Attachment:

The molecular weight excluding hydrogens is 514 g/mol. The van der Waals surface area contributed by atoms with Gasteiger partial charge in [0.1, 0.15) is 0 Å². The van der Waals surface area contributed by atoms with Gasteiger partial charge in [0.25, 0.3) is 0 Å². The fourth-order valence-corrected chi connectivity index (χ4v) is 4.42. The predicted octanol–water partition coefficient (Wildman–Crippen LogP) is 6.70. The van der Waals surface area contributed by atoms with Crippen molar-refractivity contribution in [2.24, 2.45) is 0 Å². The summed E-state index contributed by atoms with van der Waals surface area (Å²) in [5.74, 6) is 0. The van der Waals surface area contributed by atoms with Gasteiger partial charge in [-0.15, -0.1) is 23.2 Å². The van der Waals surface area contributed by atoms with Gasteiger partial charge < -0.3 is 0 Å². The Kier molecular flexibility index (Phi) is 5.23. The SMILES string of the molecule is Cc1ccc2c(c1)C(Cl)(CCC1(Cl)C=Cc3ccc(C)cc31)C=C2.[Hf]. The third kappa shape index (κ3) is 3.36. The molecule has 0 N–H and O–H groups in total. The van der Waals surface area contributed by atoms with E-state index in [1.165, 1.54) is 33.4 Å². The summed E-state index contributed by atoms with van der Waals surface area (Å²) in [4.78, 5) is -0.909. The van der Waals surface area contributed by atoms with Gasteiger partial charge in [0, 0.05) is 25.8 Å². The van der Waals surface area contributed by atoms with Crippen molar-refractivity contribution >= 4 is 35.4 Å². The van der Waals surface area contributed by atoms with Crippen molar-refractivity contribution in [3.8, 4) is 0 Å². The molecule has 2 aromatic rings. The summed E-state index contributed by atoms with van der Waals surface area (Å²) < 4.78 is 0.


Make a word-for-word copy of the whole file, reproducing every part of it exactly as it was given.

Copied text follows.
The molecular weight excluding hydrogens is 514 g/mol. The van der Waals surface area contributed by atoms with Gasteiger partial charge in [0.1, 0.15) is 0 Å². The van der Waals surface area contributed by atoms with Gasteiger partial charge in [0.25, 0.3) is 0 Å². The fourth-order valence-corrected chi connectivity index (χ4v) is 4.42. The predicted octanol–water partition coefficient (Wildman–Crippen LogP) is 6.70. The van der Waals surface area contributed by atoms with Crippen molar-refractivity contribution in [2.24, 2.45) is 0 Å². The summed E-state index contributed by atoms with van der Waals surface area (Å²) in [5.74, 6) is 0. The van der Waals surface area contributed by atoms with Gasteiger partial charge in [-0.15, -0.1) is 23.2 Å². The van der Waals surface area contributed by atoms with Gasteiger partial charge < -0.3 is 0 Å². The Kier molecular flexibility index (Phi) is 5.23. The SMILES string of the molecule is Cc1ccc2c(c1)C(Cl)(CCC1(Cl)C=Cc3ccc(C)cc31)C=C2.[Hf]. The third kappa shape index (κ3) is 3.36. The molecule has 0 N–H and O–H groups in total. The van der Waals surface area contributed by atoms with E-state index in [1.165, 1.54) is 33.4 Å². The summed E-state index contributed by atoms with van der Waals surface area (Å²) in [4.78, 5) is -0.909. The van der Waals surface area contributed by atoms with Gasteiger partial charge in [0, 0.05) is 25.8 Å². The van der Waals surface area contributed by atoms with Crippen molar-refractivity contribution >= 4 is 35.4 Å². The van der Waals surface area contributed by atoms with Crippen molar-refractivity contribution in [3.8, 4) is 0 Å². The molecule has 2 aromatic rings. The summed E-state index contributed by atoms with van der Waals surface area (Å²) < 4.78 is 0.